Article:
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Exercise Reduces Symptoms from Fibromyalgia | Central Chiropractor

Fibromyalgia is a mysterious disorder that has been misunderstood for many years, however, there are lots of treatment options available to relieve its symptoms. When it comes to fibromyalgia, exercise can be beneficial to relieve it.

How does exercise help fibromyalgia?
Exercise will be an essential part of fibromyalgia therapy, although your chronic pain and fatigue may make exercising seem excruciating. Physical activity reduces symptoms such as fatigue, depression, and can even help you sleep better. Exercise can be a fundamental part of managing your symptoms.

Exercise for Fibromyalgia
Getting regular physical activity 30 minutes per day, helps reduce perceptions of pain in people with fibromyalgia, according to a 2010 study published in Arthritis Research & Therapy. The signs of fibromyalgia may make exercising a challenge, although exercise is a commonly prescribed treatment for chronic pain.

During a research study, the research team separated 84 minimally active patients…

Important Facts to Know About Fibromyalgia

Important Facts to Know About Fibromyalgia - El Paso Chiropractor

As an experienced chiropractor, Dr. Alex Jimenez has treated numerous types of injuries and conditions, primarily those focused on the musculoskeletal system and the nervous system. Dr. Jimenez has learned the basics of fibromyalgia and he understands the best options an individual with the condition should take, to achieve overall relief from their pain, fatigue and discomfort. Before following any form of alternative treatment option, however, it's important for the individual to be aware of the basics behind their condition.
Fibromyalgia is a disorder that causes muscle pain and fatigue (feeling tired). People with fibromyalgia have pain and tenderness throughout the body.
People with fibromyalgia may also have other symptoms, such as:
  • Trouble sleeping
  • Morning stiffness
  • Headaches
  • Painful menstrual periods
  • Tingling or numbness in hands and feet
  • Problems with thinking and memory (sometimes called “fibro fog”).
A person may have two or more coexisting chronic pain conditions. Such conditions can include chronic fatigue syndrome, endometriosis, fibromyalgia, inflammatory bowel disease, interstitial cystitis, temporomandibular joint dysfunction, and vulvodynia. It is not known whether these disorders share a common cause.

What Causes Fibromyalgia?

The causes of fibromyalgia are unknown. There may be a number of factors involved. Fibromyalgia has been linked to:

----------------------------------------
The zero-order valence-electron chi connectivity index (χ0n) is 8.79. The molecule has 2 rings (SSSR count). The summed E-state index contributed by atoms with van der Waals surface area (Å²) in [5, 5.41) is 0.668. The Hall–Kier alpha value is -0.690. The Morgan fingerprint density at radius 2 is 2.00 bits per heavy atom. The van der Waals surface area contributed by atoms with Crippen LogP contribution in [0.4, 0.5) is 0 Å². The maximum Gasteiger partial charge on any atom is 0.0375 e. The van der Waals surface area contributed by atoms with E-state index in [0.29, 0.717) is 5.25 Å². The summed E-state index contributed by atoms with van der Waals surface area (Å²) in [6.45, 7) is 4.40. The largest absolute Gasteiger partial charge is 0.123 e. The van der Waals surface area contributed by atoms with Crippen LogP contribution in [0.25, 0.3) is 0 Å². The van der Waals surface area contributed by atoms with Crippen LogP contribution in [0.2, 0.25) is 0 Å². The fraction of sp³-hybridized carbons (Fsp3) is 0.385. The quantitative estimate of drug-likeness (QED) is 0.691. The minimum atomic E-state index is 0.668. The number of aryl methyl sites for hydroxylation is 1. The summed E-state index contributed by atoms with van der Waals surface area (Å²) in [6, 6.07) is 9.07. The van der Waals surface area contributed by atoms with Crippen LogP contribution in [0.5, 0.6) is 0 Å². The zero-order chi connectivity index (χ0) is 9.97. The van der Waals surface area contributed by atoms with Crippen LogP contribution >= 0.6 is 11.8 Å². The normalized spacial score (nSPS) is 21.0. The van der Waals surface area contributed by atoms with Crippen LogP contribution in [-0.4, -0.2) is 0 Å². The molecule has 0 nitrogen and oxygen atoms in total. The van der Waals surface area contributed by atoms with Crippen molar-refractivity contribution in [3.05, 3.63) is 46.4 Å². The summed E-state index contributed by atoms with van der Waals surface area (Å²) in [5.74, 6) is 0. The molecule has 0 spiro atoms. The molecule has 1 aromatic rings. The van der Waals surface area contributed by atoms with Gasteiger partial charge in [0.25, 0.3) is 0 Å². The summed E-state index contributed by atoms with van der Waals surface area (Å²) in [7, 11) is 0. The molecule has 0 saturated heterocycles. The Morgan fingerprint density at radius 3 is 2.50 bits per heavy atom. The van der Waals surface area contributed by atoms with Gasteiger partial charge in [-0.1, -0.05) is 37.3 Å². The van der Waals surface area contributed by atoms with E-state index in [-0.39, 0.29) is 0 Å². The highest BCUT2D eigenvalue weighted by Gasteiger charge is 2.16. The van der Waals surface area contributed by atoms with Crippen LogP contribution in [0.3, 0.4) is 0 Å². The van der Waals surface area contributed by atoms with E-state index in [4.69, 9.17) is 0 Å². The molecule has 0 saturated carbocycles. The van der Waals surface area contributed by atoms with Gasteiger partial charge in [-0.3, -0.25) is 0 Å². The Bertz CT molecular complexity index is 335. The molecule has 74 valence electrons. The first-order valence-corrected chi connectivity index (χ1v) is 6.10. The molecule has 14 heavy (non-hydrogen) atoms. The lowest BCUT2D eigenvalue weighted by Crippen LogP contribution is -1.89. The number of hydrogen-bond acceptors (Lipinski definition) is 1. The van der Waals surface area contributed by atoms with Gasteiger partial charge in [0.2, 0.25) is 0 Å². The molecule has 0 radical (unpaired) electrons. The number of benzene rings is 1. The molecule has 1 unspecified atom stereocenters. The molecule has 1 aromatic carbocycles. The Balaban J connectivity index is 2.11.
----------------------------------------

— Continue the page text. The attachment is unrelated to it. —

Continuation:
• Stressful or traumatic events, such as car accidents
  • Repetitive injuries
  • Illness
  • Certain diseases.
Fibromyalgia can also occur on its own.
Some scientists think that a gene or genes might be involved in fibromyalgia. The genes could make a person react strongly to things that other people would not find painful.

Who Is Affected by Fibromyalgia?

Scientists estimate that fibromyalgia affects 5 million Americans 18 or older. Between 80 and 90 percent of people diagnosed with fibromyalgia are women. However, men and children also can have the disorder. Most people are diagnosed during middle age.
People with certain other diseases may be more likely to have fibromyalgia. These diseases include:
  • Rheumatoid arthritis
  • Systemic lupus erythematosus (commonly called lupus)
  • Ankylosing spondylitis (spinal arthritis).
Women who have a family member with fibromyalgia may be more likely to have fibromyalgia themselves.

How Is Fibromyalgia Treated?

Fibromyalgia can be hard to treat. It’s important to find a doctor who is familiar with the disorder and its treatment. Many family physicians, general internists, or rheumatologists can treat fibromyalgia. Rheumatologists are doctors who specialize in arthritis and other conditions that affect the joints or soft tissues.
Fibromyalgia treatment often requires a team approach. The team may include your doctor, a physical therapist, and possibly other health care providers. A pain or rheumatology clinic can be a good place to get treatment.

What Can I Do to Try to Feel Better?

There are many things you can do to feel better, including:
  • Taking medicines as prescribed
  • Getting enough sleep
  • Exercising
  • Eating well
  • Making work changes if necessary.

What Research Is Being Done on Fibromyalgia?

The NIAMS sponsors research to help understand fibromyalgia and find better ways to diagnose, treat, and prevent it. Researchers are studying:
  • Why people with fibromyalgia have increased sensitivity to pain.
  • Medicines and behavioral treatments.
  • Whether there is a gene or genes that make a person more likely to have fibromyalgia.
  • The use of imaging methods, such as magnetic resonate imaging (MRI), to better understand fibromyalgia.
  • Inflammation in the body and its relationship to fibromyalgia.
  • Nondrug therapies to help reduce pain.
  • Methods to improve sleep in people with fibromyalgia.
Sourced through Scoop.it from: www.niams.nih.gov
A majority of individuals affected by fibromyalgia are women, although men and even children can develop the painful condition. From widespread pain to fatigue and concentration issues, these common yet frequently reported symptoms associated with the condition often cause confusion and misunderstanding in the medical field. Being aware of a few quick facts of fibromyalgia can help you understand the condition and learn how to manage its symptoms.
For more information, please feel free to ask Dr. Jimenez or contact us at 915-850-0900 .

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